Can you come to terms with the language of medicine?

Can you come to terms with the language of medicine?

Apr 01, 2003

The technical language of medicine that we routinely use in describing various aspects of a diagnosis, prognosis and treatment often baffles clients who are unfamiliar with medical terminology. However, many medical terms that we commonly use in the English language are derived from words that were commonly spoken in Greek or Latin languages. Test your knowledge about the origin of the following medical terms.

1. Patient designates a person receiving care or treatment from a doctor, is derived from the Latin term "pati" meaning to suffer.

2. Placebo, a Latin term, is translated into English as, "I shall be pleasing." A placebo has been defined as a medical preparation having no pharmacologic activity against the patient's illness or complaint, and given with the primary intent of pleasing rather than benefiting the patient.

3. Stethoscope is derived from the Greek term "stetho" meaning chest or breast. Since anatomic locations other than the chest may be examined with this instrument, the Dutch prefer the term phonendoscope ("phonein" is a Greek word meaning sounding).

4. Diabetes, a word derived from Greek "dia" meaning "through" and "bainen" meaning "to go," literally means "to pass through." Diabetes was used to refer to conditions associated with formation of large volumes of urine. The Greek words "mellitus" (meaning honey and implying a sweet taste) and "insipidus" ("in" is a prefix meaning without, and "sapid" means taste) were then used to describe different types of diabetes. Diabetes mellitus meant that abnormal quantities of sugar were passing through the urinary tract, while diabetes insipidus meant abnormal quantities of tasteless (non-glucosuric) urine were being formed.

5. Duodenum is derived from the Latin term "duodeni" meaning 12. The first portion of the small intestine extending from the pylorus to the jejunum was so named because in humans it is about 12 fingerbreadths in length.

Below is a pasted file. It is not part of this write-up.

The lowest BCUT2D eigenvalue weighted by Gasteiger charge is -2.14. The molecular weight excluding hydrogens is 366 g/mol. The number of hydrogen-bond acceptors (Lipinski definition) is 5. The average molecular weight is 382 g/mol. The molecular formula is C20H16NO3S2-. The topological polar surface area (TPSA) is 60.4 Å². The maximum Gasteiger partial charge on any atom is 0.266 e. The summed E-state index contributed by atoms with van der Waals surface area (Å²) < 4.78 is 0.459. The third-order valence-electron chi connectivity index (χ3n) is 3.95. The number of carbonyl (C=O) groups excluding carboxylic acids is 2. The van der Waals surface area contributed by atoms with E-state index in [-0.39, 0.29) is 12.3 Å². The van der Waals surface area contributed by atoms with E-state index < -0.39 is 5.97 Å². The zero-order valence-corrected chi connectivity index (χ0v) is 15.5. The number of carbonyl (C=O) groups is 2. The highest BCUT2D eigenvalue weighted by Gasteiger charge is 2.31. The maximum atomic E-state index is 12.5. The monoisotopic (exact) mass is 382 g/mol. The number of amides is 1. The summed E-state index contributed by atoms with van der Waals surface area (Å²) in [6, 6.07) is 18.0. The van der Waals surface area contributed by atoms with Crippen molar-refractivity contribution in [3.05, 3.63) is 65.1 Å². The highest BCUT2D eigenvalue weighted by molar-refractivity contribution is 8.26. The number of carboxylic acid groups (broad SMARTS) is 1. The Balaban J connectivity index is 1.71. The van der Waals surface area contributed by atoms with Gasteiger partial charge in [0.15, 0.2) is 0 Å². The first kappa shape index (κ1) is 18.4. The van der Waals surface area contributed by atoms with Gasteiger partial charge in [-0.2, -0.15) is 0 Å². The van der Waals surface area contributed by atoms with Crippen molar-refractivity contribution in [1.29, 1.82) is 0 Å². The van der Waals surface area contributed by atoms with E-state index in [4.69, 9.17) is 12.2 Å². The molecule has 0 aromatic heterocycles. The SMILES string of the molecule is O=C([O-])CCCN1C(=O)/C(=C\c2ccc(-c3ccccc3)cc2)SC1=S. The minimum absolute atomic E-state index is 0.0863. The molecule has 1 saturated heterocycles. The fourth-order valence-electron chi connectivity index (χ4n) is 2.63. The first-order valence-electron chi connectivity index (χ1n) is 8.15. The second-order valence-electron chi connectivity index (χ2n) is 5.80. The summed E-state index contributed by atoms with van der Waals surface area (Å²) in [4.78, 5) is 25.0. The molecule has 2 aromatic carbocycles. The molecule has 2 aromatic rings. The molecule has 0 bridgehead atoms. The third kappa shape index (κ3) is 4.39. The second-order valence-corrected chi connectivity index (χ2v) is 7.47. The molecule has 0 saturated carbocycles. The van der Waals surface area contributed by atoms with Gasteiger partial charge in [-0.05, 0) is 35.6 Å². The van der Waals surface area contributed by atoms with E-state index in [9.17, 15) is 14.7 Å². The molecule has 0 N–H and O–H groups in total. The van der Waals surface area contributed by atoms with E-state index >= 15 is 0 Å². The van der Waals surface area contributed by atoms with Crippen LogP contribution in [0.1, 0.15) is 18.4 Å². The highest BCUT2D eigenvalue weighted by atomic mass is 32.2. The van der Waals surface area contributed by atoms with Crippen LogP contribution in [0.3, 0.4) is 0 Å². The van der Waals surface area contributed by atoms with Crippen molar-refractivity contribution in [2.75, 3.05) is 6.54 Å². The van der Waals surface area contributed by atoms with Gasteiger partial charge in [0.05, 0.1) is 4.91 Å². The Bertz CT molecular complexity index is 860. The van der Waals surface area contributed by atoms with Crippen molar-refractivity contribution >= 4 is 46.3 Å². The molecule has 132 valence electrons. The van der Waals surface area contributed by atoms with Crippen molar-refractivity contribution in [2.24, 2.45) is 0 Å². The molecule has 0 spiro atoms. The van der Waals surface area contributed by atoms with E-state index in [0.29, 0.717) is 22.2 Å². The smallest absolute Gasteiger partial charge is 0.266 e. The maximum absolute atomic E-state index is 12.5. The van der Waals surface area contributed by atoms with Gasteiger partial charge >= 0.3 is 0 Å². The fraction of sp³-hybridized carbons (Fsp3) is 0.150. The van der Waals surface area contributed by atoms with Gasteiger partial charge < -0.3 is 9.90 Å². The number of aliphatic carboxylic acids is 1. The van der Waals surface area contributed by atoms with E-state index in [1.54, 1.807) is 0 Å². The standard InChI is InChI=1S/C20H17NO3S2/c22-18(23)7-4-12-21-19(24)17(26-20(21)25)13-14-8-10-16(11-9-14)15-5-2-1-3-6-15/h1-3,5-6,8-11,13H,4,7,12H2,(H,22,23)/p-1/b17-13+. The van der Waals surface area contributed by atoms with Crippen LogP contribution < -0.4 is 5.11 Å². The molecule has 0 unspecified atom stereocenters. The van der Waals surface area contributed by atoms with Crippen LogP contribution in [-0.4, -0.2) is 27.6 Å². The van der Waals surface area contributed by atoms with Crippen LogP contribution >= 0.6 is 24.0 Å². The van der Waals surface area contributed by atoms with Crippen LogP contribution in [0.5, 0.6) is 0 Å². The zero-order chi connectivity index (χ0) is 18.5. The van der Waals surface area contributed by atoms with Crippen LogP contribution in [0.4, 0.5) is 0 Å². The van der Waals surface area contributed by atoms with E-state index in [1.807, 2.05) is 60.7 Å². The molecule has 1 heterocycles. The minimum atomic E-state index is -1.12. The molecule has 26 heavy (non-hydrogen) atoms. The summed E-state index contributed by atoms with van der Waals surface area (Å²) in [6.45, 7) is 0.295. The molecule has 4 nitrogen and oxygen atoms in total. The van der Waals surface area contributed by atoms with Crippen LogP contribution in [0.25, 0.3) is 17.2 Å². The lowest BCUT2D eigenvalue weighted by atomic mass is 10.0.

6. Jejunum is derived from the Latin term "jejunus" meaning "fasting" or "empty". Galen named the second part of the small intestine "nestis" (fasting) because he believed it was always found empty after death.

7. Ilium is the Latin word for flank and is used to designate the iliac bone in the pelvis. The third segment of the small intestine was called the ileum because in man the small intestines are largely supported by the iliac bone.

8. Rectum: This word is derived from the Latin word "rectus" meaning straight. Galen used this name for the terminal potion of the large intestine because he found it to be straight in many animals.

9. Artery is derived from the Greek terms "aer" which means "air", and "teren" which means "to keep." This derivation is related to the ancient belief that arteries were windpipes.

10. Nausea is defined as a feeling of sickness with an impulse to vomit. It is derived from the Greek word "nausia" meaning seasickness. The same Greek word is contained in the English words nautical and navigation.

11. Atlas was the Greek mythological titan who supported the world on his shoulders. In the 16th century, Vesalius gave this name to the first cervical vertebrae, which in man supports the head.

12. Patella: The word patella (designating the knee cap) is derived from the Latin term "patina", which is a small shallow pan or little plate. The patella of many animals resembles a small plate.

13. Scapula is derived from a Latin word meaning shovel. The use of this term to describe the shoulder blade is likely related to the common use of this bone as a spade.